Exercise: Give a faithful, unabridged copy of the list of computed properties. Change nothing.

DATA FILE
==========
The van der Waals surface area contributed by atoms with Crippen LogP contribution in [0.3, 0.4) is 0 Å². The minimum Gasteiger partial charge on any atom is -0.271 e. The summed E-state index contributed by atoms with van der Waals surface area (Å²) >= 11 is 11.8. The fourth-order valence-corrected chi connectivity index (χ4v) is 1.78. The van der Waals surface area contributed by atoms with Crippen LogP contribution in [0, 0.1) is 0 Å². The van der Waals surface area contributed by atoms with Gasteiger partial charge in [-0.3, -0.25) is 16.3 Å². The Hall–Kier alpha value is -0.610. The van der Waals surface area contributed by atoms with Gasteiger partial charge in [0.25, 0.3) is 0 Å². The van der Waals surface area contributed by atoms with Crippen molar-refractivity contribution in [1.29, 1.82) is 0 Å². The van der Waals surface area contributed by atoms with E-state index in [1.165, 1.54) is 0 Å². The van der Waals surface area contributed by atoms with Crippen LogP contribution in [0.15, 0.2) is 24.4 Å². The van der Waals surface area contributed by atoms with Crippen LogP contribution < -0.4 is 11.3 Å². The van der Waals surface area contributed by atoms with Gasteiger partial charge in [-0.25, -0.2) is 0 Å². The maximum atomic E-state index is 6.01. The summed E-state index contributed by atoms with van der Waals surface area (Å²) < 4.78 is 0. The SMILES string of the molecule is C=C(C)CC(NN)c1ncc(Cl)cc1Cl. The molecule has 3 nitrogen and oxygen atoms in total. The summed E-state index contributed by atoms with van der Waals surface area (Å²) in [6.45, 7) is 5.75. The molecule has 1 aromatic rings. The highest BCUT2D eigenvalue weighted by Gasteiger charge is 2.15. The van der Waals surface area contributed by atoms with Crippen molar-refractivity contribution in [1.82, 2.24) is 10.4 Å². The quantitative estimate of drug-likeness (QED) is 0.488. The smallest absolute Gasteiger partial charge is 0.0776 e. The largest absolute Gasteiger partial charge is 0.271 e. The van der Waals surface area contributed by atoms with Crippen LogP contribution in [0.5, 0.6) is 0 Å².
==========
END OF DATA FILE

The van der Waals surface area contributed by atoms with Crippen LogP contribution in [0.3, 0.4) is 0 Å². The minimum Gasteiger partial charge on any atom is -0.271 e. The summed E-state index contributed by atoms with van der Waals surface area (Å²) >= 11 is 11.8. The fourth-order valence-corrected chi connectivity index (χ4v) is 1.78. The van der Waals surface area contributed by atoms with Crippen LogP contribution in [0, 0.1) is 0 Å². The van der Waals surface area contributed by atoms with Gasteiger partial charge in [-0.3, -0.25) is 16.3 Å². The Hall–Kier alpha value is -0.610. The van der Waals surface area contributed by atoms with Gasteiger partial charge in [0.25, 0.3) is 0 Å². The van der Waals surface area contributed by atoms with Crippen molar-refractivity contribution in [1.29, 1.82) is 0 Å². The van der Waals surface area contributed by atoms with E-state index in [1.165, 1.54) is 0 Å². The van der Waals surface area contributed by atoms with Crippen LogP contribution in [0.15, 0.2) is 24.4 Å². The van der Waals surface area contributed by atoms with Crippen LogP contribution < -0.4 is 11.3 Å². The van der Waals surface area contributed by atoms with Gasteiger partial charge in [-0.25, -0.2) is 0 Å². The maximum atomic E-state index is 6.01. The summed E-state index contributed by atoms with van der Waals surface area (Å²) < 4.78 is 0. The SMILES string of the molecule is C=C(C)CC(NN)c1ncc(Cl)cc1Cl. The molecule has 3 nitrogen and oxygen atoms in total. The summed E-state index contributed by atoms with van der Waals surface area (Å²) in [6.45, 7) is 5.75. The molecule has 1 aromatic rings. The highest BCUT2D eigenvalue weighted by Gasteiger charge is 2.15. The van der Waals surface area contributed by atoms with Crippen molar-refractivity contribution in [1.82, 2.24) is 10.4 Å². The quantitative estimate of drug-likeness (QED) is 0.488. The smallest absolute Gasteiger partial charge is 0.0776 e. The largest absolute Gasteiger partial charge is 0.271 e. The van der Waals surface area contributed by atoms with Crippen LogP contribution in [0.5, 0.6) is 0 Å².